Thursday, March 5, 2009


Double click on this picture to see it in all it's fabulous glory... YUMMMMMM.
I craved salsa the whole time Rafe was home on leave. I used to make up 2 qts of it at a time when he lived with us. As a Texan, he had to have his "chips and hot sauce" when he hit the door after work. Since he volunteered to cook when he came home, I showed him how to make hot sauce in the blender.

YUM. He actually made his a little hotter than I normally make mine, but I craved it. So much so that we went through THREE batches (at 2 quarts each batch) during the time he was home. There was just enough left for me to eat the two weeks after he left in the middle of the night. I was so hungry, I would wake up and eat chips and hot sauce and then go back to bed.

One day, I wanted it for breakfast. So I made myself some tamales a friend had brought over, some cheesy scrambled eggs with scallions in them, diced up avocados and salted them, and then poured hot sauce over most of it and served it with a side of plain yogurt.

OH. MY. GOODNESS. I think I swooned during breakfast, it was so good.

Rafe's Hot Sauce
2 cans of Red Gold Diced Tomatoes
1 can of Red Gold HOT Diced Tomatoes with Chiles (by the way, this is just as good as Rotel and cheaper)
fresh lime or lemon juice (can sub red wine vinegar in a pinch)
fresh cilantro
kosher salt
garlic pepper (I use McCormick's brand, California style)
ground cumin
ground coriander
ground oregano
(2 parts cumin to 1 part each coriander and oregano)

Rafe added sambal oelek (chili paste) in one batch, green chiles in another batch, and habanero sauce in a batch. You can add whatever hot seasoning that suits your fancy.

Puree in blender till it's the consistency you like. I used to like mine chunky, but Rafe likes it smooth like Tex Mex restaurants, so that's what we make now. Pure deliciousness. I don't have ratios, I just add spices till it tastes good. You will need to add more spices than you think you do. When Rafe lived with us, we went through a jar of cumin every 2 -3 months. You can leave out the cilantro if you don't like it, and you can even leave out the coriander and oregano if you don't have it. It won't taste as nice, but it definitely won't taste right if you leave out the cumin. That's essential. Also, use kosher salt. Please.

Sometimes we make it with fresh onions and garlic, and leave out the garlic pepper. But when we were eating so much of it that the garlic and onions were seeping out our pores, we thought maybe we'd better hold off. So we haven't made it that way for about 2 years.
P.S. Yes, I ate the whole plate for breakfast. Plus some juice. :)


Karen said...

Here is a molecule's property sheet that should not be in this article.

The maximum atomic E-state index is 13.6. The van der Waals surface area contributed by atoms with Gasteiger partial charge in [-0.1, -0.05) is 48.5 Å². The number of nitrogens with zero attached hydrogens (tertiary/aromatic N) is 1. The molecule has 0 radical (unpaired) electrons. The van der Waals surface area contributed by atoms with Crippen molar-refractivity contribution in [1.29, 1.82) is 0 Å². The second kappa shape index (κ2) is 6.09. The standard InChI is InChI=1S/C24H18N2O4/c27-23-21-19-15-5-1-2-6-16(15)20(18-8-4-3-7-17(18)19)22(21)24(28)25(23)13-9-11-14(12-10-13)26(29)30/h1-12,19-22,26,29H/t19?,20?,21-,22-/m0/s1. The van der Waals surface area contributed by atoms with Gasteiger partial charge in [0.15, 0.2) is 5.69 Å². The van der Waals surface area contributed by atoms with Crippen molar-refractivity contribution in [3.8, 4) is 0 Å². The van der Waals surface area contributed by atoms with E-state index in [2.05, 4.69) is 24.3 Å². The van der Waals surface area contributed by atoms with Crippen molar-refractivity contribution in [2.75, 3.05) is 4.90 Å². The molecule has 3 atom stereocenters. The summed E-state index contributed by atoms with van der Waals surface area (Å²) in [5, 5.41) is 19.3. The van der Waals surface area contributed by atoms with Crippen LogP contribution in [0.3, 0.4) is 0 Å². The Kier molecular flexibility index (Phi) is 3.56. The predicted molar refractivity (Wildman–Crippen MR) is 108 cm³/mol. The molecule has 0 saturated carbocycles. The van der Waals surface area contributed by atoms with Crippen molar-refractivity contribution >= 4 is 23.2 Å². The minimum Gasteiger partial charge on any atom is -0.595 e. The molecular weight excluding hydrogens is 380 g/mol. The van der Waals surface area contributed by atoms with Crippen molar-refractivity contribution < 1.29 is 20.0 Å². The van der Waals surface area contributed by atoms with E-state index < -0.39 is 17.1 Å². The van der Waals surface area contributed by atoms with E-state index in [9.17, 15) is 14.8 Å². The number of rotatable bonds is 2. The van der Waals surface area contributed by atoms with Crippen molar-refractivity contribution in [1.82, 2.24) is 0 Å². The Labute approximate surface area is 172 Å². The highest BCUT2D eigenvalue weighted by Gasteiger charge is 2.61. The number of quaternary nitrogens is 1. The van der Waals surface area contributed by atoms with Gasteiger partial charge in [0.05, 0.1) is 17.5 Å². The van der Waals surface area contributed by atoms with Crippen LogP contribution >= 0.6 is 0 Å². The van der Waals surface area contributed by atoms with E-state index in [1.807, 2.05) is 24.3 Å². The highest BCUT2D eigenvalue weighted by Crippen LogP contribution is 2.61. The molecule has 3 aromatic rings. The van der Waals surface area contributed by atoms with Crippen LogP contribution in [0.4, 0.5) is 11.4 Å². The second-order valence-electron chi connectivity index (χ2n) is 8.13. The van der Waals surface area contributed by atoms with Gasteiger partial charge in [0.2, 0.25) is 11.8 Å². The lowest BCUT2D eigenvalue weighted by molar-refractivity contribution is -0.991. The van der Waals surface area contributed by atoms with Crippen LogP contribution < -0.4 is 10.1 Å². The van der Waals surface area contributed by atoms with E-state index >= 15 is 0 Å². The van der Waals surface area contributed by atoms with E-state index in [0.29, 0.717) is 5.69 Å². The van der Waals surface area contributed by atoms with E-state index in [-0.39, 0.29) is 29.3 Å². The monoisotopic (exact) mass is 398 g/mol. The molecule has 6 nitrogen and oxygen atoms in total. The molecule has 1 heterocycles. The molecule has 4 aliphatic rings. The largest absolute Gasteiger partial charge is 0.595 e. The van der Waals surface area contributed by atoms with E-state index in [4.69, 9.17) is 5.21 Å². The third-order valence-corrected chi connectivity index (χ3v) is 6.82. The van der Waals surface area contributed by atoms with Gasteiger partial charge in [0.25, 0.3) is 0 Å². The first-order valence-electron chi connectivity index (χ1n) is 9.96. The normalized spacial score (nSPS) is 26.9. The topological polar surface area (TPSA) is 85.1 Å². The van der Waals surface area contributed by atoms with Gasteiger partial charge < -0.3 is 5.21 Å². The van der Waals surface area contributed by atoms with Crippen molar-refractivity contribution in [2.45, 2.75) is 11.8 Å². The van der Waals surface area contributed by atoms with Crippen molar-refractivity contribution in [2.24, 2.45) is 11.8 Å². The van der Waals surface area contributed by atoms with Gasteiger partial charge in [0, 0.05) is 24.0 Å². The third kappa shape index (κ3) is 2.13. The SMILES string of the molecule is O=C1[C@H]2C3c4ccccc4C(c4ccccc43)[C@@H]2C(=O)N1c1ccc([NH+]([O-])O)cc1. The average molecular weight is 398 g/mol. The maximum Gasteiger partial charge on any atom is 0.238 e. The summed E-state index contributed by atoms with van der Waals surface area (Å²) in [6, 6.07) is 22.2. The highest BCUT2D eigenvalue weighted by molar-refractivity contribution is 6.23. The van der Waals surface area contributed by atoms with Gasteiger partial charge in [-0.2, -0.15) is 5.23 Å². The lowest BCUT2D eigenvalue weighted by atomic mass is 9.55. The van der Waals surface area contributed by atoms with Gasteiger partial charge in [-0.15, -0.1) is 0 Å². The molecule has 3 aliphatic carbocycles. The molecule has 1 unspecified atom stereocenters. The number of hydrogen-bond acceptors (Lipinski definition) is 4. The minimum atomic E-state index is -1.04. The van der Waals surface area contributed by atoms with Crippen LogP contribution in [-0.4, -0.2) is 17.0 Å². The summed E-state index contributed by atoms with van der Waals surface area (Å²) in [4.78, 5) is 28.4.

I hate to say it but it looks good! But I am a sour cream kinda girl ( u cant tell by the tushie) I don't think i could hang so well with the yogurt. We planted our first garden in 07 and I made salsa with what we grew and it was soooo good. We canned it of course and I think I might have a jar left. I am glad to hear that you are having CRAVINGS! I keep you in my prayers.

Mandy said...

This is cruel to post to a mom with a 6 week old nursling who doesn't care for spicy foods. Not nice at all. ;)

Karen said...

by the way....your eggs looks so moist and yummy....mine seem to look and taste too dry, what am I doing wrong?

Laurie said...

Most people overcook their eggs a tremendous amount. Eggs will continue to cook once they are taken off the heat, especially scrambled eggs.

I use a small non-stick skillet with rounded sides that is basically a professional omelette pan, but any little non-stick skillet will do.

I turn the heat on, let the pan heat up to about medium. Then I spray it lightly in the center with pam or oil spray that you make on your own and dump in 3-4 eggs that I have already cracked. This is important so you are not cracking while the eggs in the skillet are cooking.

Immediately begin stirring the eggs with a heat proof rubber spatula, continually scraping up the bottom of the pan and folding it back into the top of the eggs.

When the eggs look like they are just done - in about the 30 seconds it takes for them to go from having a tiny bit of runny egg to having no runny egg but still look moist, pull your pan off the heat. Add in your scallions and torn up pieces of cheese (I mostly use American because it's what I have for Amelia but you can use any cheese you want) and stir.

Be ready to eat at that point. Your bacon should already be cooked and your tomatoes sliced or whatever else you are going to eat with breakfast. Cold eggs congeal quickly and taste blah. You can season to taste at this point, although I never add salt because of the cheese and bacon and also because salt when you are stirring them actually makes them rubbery.

American cheese is also processed with milk, so it makes the eggs look creamy. If you want them to have that look without the cheese, just add a tiny bit of heavy cream to the pan at the end, or half and half.